The Guardian • Issue #2042

Talking About Land Rights

Invasion Day 2016, Perth. Photo: Gerry Georgatos

To sustain life people have to produce food, clothing, shelter and other necessities.

The process of production takes place within the interaction between human society and nature and involves three elements – human labour; the tools human beings create in order to produce; and the land and other natural resources that people use to meet their needs.

Land is the main means of production, the main source of life. For capitalists, it is the primary source of profits.

Land is a major source of wealth – its use for sheep, cattle and farming; the natural resources in and on it (gold, oil, bauxite, copper, diamonds, timber and so on); as real estate and for tourism.

All this and more makes land one of the country’s most valuable assets.


For Aborigines land means something different. It provides sustenance and it is also mother, hearth, home, the source of identity, the basis of culture and spirituality.

Aboriginal land ownership is inalienable: It cannot be bought or sold for, it is not a possession but an enduring source of life as well as a responsibility for a particular community.

Aboriginal land is owned communally, by a whole community.

Private ownership for private profit is not the only way things can be done – there is an alternative of collective ownership for the benefit not of an individual but of a group.


The first big land grab took place at the time of white settlement in 1788, when the continent was seized without recognition from the original owners — the Aboriginal people.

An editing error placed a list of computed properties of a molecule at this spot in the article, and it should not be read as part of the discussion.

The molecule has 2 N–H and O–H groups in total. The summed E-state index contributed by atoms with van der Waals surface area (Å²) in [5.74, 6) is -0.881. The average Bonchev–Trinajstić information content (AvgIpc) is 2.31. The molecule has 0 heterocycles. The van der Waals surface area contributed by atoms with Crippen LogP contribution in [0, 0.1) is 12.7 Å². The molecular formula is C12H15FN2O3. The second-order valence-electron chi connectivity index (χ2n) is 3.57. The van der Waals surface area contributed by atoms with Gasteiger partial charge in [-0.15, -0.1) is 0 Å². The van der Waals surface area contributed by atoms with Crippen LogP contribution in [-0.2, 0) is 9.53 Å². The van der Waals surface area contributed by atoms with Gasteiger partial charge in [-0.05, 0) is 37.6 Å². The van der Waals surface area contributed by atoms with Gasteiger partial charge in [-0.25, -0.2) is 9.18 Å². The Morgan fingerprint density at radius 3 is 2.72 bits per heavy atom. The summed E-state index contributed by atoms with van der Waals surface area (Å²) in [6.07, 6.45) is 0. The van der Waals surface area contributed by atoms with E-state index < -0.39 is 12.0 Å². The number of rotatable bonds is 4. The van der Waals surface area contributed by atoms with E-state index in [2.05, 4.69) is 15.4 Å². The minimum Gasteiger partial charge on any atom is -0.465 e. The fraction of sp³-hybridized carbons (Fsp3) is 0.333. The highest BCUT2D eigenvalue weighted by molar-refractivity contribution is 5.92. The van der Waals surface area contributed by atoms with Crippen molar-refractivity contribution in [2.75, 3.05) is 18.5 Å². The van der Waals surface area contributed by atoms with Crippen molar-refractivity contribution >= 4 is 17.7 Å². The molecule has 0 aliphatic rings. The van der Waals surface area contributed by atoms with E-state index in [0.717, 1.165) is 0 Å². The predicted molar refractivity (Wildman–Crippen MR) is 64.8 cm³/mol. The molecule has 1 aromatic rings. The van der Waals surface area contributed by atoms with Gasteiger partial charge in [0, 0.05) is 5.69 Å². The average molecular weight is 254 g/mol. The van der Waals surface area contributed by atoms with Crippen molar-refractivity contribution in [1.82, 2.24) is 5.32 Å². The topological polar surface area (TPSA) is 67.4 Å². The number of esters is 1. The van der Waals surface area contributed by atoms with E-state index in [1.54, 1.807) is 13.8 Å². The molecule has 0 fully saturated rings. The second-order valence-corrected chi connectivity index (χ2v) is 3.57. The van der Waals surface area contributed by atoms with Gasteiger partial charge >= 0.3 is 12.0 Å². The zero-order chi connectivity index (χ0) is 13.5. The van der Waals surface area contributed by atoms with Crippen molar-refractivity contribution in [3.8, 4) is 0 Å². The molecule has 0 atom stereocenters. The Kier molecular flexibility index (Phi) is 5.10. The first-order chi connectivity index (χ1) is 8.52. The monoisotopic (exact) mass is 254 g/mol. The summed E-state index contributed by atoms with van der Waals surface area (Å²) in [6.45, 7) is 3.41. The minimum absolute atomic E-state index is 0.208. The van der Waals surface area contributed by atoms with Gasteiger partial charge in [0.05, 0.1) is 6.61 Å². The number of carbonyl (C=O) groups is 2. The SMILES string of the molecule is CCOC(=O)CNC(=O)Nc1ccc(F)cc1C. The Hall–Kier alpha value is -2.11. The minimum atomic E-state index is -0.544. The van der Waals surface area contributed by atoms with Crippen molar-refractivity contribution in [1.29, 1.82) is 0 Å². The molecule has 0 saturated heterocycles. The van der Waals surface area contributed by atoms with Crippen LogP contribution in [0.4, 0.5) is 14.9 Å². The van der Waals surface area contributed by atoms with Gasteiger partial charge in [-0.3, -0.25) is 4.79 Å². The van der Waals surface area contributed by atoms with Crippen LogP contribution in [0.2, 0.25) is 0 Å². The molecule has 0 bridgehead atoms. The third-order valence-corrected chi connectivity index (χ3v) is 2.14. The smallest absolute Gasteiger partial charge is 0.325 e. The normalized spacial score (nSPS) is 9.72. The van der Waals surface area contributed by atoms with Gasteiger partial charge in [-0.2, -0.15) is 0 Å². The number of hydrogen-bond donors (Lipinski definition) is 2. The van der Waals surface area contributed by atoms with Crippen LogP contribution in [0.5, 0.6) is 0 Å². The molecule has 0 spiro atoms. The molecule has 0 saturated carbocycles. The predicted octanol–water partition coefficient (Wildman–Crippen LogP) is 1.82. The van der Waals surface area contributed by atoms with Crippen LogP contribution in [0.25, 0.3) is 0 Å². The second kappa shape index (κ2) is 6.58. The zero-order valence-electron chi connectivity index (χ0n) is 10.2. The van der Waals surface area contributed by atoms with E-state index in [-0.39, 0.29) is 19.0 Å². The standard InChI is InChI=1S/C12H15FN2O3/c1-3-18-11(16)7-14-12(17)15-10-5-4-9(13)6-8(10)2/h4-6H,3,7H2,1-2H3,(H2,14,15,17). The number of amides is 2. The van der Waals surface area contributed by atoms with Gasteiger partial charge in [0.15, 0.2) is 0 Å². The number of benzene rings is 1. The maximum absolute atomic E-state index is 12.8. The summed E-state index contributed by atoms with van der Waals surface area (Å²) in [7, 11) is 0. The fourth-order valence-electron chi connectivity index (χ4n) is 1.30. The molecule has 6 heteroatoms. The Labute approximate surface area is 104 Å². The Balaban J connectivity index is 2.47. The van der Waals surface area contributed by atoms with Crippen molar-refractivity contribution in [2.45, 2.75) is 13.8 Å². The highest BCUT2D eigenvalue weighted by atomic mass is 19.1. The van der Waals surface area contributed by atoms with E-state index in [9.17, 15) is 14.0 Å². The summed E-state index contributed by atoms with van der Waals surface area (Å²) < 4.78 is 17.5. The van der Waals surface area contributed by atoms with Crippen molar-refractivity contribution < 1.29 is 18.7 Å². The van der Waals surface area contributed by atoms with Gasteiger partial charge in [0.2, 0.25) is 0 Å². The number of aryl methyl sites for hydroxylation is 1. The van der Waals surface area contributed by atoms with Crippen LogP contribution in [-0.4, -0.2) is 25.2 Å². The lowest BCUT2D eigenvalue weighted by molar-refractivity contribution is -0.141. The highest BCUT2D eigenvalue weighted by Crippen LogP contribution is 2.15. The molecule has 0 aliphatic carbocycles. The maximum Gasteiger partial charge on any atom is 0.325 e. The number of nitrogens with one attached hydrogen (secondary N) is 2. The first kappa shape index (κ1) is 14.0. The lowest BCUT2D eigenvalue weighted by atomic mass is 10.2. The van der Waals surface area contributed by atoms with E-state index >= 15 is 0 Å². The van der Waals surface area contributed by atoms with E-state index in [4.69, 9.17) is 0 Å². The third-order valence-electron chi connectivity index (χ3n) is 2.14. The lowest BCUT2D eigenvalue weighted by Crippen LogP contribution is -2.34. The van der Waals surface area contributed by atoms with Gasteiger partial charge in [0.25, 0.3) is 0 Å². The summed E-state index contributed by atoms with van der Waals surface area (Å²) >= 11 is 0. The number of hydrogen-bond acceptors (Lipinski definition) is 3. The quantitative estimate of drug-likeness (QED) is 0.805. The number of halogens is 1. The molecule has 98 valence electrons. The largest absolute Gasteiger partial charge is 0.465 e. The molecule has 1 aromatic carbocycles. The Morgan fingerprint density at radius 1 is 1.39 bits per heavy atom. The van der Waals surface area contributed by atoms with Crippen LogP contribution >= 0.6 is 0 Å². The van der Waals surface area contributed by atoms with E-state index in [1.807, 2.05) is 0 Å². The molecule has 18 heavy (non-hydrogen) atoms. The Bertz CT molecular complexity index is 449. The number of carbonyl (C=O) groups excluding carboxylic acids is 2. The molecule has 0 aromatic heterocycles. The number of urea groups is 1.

Since then, capitalist governments and corporations have continuously conspired, manoeuvred and propagandised to ensure that land is not returned.

However, since 1788, Aboriginal people have defended their lands and waters and asserted their rights to their homelands. These are some examples of their resistance.

Pemulwuy, a Bidjigal man, led the fight against British settlement from 1788 to 1802.

The “Black War” in Tasmania continued for over a decade. The “Fighting Gunditjmara” in south-west Victoria were resisting takeover of their land in the 1800s.

The Kalkadoon warriors of north-central Queensland and the Bunuba people, led by Jandamarra’s warriors, in the Kimberley region continued fighting to protect their land in the 1890s.

In 1946 Aboriginal communities left the stations where they were working in the Pilbara region, and went on to wage the longest strike action in Australia’s history.

In 1963 the Yolgnu people from north-east Arnhem Land presented the Australian Parliament with a bark petition. In 1966 over 200 Gurindji men, women and children walked off the Vestey-owned cattle station and occupied their traditional land at Daguragu.

In 1968 the people of Yirrkala lodged the first legal claim for recognition of Aboriginal land title.

The Aboriginal Tent Embassy was set up on the front lawns of Old Parliament House on 26th January 1972.


For the owners of capital, land rights are both an immediate threat to their economic interests and also a dagger aimed at the very heart of capitalism.

For Aboriginal communities to own even part of the land sets a dangerous precedent to monopoly corporations who are intent on owning or leasing all the resources of this country in order to make the most profit possible.